Figure 1. Pros- and Cons- of Autologous and Allogeneic Transplantation for the treatment of HIV-1 infected patients. Both autologous and allogeneic transplantation studies are currently moving forward in clinical trials. Here, we list several of the potential positive and negative drawbacks of each transplantation procedure. Evidence for the potential successful outcome following allogeneic transplantation has been observed in one HIV-1 infected patient, known as the Berlin Patient, who was successfully cured of HIV following allogeneic transplantation from a CCR5-/- donor. Limited, yet promising studies have suggested that autologous transplantation of genetically modified HSCs may give rise to infection-resistant immune cell populations that in turn may have the capacity to reduce viral pathogenesis. However, studies in murine and nonhuman primates remain inconclusive as plasma viremia has thus far remained readily detectable in animals challenged following transplantation of genetically modified cells.
Viruses 05 02946 g001

3. Establishing an ‘AIDS Patient Model’ in Nonhuman Primates

Although several HSCT clinical trials have previously been conducted or are currently underway, using both modified and non-modified HSCs and in both the autologous and allogeneic setting, there remains a significant gap in our knowledge with regards to what is needed to achieve a functional or sterilizing cure [14]. For the most part, nonhuman primate models offer an excellent in vivo model for studying novel viral eradication strategies [31]. NHPs will likely play a critical role in establishing the threshold of modified cells needed to control plasma viremia to levels that parallel those found in HIV-1-infected patients on conventional HAART [21,31]. In addition, the use of NHPs will undoubtedly provide a unique opportunity to assess viral reservoirs that are refractory to myeloablative irradiation. Determining the source of these resistant cells may open the realm of developing new therapeutics to target these resistant reservoirs, which may be more effectively targeted in combination with irradiation.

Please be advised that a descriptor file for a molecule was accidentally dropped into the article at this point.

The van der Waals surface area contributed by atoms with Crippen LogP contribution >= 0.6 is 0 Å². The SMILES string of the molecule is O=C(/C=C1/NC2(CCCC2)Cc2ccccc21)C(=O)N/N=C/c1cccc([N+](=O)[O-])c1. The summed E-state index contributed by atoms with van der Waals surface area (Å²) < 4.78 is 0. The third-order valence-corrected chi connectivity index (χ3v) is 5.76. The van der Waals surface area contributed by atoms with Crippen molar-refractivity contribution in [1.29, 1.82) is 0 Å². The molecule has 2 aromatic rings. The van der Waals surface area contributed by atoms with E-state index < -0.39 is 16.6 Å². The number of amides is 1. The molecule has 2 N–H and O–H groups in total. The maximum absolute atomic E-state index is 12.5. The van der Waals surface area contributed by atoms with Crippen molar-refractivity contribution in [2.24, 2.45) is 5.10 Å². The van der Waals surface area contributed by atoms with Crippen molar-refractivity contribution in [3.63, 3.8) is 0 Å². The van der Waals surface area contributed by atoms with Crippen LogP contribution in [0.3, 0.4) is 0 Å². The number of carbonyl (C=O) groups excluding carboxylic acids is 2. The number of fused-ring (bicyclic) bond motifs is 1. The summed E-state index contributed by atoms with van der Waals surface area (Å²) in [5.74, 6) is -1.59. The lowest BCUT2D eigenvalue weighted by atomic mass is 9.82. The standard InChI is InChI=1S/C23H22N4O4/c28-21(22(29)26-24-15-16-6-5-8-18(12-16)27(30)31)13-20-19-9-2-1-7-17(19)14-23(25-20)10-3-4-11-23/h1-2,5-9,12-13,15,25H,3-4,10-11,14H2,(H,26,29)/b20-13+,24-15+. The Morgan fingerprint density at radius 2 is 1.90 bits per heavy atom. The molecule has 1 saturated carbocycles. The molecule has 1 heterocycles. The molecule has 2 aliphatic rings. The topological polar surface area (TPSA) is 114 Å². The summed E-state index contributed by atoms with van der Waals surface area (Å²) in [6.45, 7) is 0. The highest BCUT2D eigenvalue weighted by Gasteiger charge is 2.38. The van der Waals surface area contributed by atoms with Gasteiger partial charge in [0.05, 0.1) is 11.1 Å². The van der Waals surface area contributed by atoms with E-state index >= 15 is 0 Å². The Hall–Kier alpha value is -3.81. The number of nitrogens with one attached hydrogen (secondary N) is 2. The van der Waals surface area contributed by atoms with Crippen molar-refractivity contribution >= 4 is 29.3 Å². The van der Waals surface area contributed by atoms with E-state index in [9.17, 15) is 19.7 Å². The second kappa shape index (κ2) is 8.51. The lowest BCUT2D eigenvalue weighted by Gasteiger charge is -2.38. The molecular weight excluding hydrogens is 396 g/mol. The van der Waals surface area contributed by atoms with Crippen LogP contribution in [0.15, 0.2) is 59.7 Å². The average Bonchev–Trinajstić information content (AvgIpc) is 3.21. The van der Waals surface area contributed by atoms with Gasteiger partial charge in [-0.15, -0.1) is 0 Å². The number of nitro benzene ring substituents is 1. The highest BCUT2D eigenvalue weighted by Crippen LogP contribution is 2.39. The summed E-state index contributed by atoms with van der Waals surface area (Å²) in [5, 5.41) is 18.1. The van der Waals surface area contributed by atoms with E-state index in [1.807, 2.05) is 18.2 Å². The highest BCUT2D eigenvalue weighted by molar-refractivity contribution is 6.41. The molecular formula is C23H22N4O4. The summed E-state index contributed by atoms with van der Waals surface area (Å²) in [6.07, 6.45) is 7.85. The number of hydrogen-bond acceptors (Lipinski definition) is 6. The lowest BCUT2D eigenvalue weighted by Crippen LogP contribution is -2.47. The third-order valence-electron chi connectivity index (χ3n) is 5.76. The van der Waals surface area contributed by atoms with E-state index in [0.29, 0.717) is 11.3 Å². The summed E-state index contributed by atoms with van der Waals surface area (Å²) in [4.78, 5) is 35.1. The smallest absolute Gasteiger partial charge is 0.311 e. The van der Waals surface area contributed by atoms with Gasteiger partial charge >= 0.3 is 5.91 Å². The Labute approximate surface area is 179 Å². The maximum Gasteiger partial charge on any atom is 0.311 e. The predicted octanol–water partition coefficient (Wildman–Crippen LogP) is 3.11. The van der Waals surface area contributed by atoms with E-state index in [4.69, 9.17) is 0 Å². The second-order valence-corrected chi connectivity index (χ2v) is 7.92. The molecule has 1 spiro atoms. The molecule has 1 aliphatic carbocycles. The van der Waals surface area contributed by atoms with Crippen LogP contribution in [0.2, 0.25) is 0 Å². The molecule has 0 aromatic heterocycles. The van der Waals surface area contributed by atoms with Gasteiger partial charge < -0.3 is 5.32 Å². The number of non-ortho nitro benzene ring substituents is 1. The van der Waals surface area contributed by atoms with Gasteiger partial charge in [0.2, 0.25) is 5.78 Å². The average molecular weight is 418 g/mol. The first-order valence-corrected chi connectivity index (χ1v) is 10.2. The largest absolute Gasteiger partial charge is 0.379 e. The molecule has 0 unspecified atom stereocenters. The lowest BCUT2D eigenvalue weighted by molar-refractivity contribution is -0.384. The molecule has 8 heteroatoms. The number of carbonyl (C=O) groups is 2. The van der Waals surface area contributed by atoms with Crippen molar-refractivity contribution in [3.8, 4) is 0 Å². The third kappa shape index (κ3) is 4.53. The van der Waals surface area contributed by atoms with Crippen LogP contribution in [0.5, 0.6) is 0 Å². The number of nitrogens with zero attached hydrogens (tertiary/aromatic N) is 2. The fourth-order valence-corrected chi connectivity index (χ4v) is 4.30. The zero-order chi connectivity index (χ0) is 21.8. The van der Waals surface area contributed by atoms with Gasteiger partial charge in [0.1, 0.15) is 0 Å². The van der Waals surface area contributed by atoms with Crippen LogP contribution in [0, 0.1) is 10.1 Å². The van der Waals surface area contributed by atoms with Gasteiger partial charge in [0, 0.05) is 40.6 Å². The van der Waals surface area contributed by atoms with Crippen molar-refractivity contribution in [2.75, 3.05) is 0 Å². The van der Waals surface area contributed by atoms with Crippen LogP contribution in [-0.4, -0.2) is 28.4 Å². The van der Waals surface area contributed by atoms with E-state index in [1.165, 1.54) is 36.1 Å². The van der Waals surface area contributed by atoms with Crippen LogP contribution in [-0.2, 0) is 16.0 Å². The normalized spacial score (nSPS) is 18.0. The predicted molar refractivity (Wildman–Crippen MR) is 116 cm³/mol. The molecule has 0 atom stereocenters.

3.1. Autologous Transplantation and the Missing Ingredient: Graft-Versus-Host Disease?

As indicated previously, autologous HSCT has been used to treat patients suffering from numerous cancers; to date, not one HIV-1-infected patient has effectively been cured of HIV following autologous HSCT. This begs the question: Can genetically modified HSCs provide the necessary protection following engraftment to maintain plasma viremia at or near undetectable levels? In both aforementioned allogeneic clinical trials, mixed chimerism resulted in detectable viral nucleic acid in PBMCs [8,26]. Proviral DNA only disappeared from peripheral blood mononuclear cells (PBMCs) with the onset of full donor chimerism. The complete elimination and replacement of putative provirus harboring cells, be it CD4+ T-cells or macrophages, will not occur in an autologous transplantation setting; hence, unless myeloablative chemotherapy treatment and and/or the addition of other depletion therapies (e.g. anti-thymocyte globulin) completely eliminates all viral reservoirs, autologous transplantation will remain an ineffective therapy against HIV [27]. Indeed, several studies have shown that autologous transplantation of HIV+-individuals does not result in prolonged absence of proviral DNA in peripheral CD4+ T-cells [27].